Contact: Andrea Padilla, a.padilla@iyfnet.org

EquipYouth Palestine

In Palestine, Technical and Vocational Education and Training (TVET) suffers from negative and inaccurate misperceptions. For both men and women, TVET educational programs are viewed as inferior to other training and learning opportunities. It is not considered higher education, nor perceived as a useful type of education that gives students good work opportunities or social prestige. Often, it is perceived as only valuable and last resort for boys from lower-income backgrounds, or who did poorly or dropped out of school.

Consequently, some parents are unwilling to enroll their children in the training centers. This is especially true for girls because courses such as sewing and cosmetics (which women have traditionally been restricted to) don’t pay as well as the TVET professions men are being prepared to enter. 

EquipYouth Palestine is a multi-year, multi-partner program working through the TVET sector to provide employment, career guidance, and entrepreneurship training to disadvantaged young women and men in the West Bank and Gaza Strip.

Contact: Narmeen Fayyaleh, n.fayyaleh@iyfnet.org

EquipYouth Panama

Mineral exports in Coclé contribute substantially to Panama's GDP growth and generate many jobs. However, despite good hiring prospects, high youth unemployment precedes the pandemic. Since 2017, it stands above 10 percent among 15-24-years old.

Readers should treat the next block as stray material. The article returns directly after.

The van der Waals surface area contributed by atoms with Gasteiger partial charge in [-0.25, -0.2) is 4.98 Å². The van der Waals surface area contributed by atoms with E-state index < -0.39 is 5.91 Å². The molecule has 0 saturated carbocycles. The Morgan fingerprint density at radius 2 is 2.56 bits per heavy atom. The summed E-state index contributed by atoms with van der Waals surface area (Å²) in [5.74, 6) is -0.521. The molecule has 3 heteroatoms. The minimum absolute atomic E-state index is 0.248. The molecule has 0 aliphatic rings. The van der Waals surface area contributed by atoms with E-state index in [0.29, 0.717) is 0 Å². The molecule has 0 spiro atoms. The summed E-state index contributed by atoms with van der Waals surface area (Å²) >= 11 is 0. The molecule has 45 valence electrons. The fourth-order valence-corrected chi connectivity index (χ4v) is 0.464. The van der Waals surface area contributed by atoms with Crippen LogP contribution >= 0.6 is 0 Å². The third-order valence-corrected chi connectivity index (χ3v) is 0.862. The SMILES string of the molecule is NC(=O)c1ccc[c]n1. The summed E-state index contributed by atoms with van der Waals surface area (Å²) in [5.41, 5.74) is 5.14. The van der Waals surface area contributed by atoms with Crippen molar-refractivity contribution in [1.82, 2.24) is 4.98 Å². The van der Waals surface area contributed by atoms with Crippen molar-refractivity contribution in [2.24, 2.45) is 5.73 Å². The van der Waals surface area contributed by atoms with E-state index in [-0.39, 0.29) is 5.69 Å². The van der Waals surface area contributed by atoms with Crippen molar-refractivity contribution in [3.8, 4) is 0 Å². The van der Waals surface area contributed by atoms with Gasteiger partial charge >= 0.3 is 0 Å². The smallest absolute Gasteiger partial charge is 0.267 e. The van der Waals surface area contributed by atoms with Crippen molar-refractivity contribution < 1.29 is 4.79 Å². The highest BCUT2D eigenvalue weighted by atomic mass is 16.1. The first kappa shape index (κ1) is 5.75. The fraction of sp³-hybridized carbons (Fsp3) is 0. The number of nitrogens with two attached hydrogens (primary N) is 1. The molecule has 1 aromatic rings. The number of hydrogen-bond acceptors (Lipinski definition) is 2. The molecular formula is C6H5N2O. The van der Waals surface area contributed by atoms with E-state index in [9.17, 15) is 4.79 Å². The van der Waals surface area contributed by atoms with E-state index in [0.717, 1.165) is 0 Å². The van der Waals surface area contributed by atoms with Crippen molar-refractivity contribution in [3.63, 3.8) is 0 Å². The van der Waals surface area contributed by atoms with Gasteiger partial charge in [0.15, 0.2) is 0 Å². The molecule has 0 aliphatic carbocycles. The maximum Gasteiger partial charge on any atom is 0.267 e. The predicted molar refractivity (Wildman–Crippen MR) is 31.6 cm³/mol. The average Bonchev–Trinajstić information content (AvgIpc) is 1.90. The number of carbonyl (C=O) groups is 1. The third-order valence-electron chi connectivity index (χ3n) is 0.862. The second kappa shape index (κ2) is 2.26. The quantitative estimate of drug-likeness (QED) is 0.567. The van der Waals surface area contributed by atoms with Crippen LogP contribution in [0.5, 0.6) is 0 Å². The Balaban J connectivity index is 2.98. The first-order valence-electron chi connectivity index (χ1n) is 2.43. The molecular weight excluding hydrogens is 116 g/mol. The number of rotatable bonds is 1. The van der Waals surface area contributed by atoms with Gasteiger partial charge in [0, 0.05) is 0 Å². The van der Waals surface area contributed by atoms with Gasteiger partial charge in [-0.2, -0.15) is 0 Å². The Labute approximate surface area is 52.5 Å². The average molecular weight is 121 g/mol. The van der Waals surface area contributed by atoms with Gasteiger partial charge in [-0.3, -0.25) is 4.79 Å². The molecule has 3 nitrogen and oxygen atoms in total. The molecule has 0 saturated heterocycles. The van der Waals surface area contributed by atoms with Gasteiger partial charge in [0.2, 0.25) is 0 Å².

In Panama, Technical and Vocation Education and Training (TVET) systems lack market-relevant technical content, as well as quality of education and industry linkages to create a sustainable, demand-driven pipeline leading to the creation of dignified jobs for young people.

IYF has partnered with Consejo del Sector Privado para la Asistencia Educacional (COSPAE) to develop EquipYouth Panama.

IYF will apply a systems approach to align technical curricula and pedagogical practices with industry demands to improve the job readiness and economic prospects of people ages 18 to 26 in the Coclé region.

Contact: Juan Carlos Hernandez, j.hernandez@iyfnet.org

EquipYouth Peru

In Southern Peru, employers have struggled to find qualified skilled labor for technical positions. Currently, 62 percent of young people in southern Peru are employed in sectors that pay lower wages and have fewer opportunities for advancement. They come from low-income families who, instead of going onto higher education after high school, tend to reluctantly opt for technical education because they cannot afford university. Meanwhile, although the region has Peru's second highest GDP, employers struggle to find qualified technical talent to fill entry and mid-level positions. Young people are missing out on promising technical jobs because they lack the desired technical and socio-emotional skills, do not perceive technical careers as attractive, and are not aware of well-paying technical opportunities in the region.

To address these challenges, with funding from Caterpillar Foundation and the Anglo-American Group Foundation, IYF has partnered with Centro de Servicios para la Capacitación Laboral y el Desarrollo (CAPLAB), to implement the EquipYouth program in Peru. Through this initiative, CAPLAB is working with the Regional Department of Education of Moquegua and Ilo to add demand-driven technical training and job placement support to post-secondary technical institutes in Southern Peru to improve young people's access to job opportunities in emerging sectors, as well as their income level and quality of life.

Contact: Juan Carlos Hernandez, j.hernandez@iyfnet.org

PREVIOUS EQUIPYOUTH PROJECTS

China, India, Indonesia, Jordan, Russia, Singapore, South Africa, South Korea

For information on previous EquipYouth projects, contact Edmari Del Valle, e.delvalle@iyfnet.org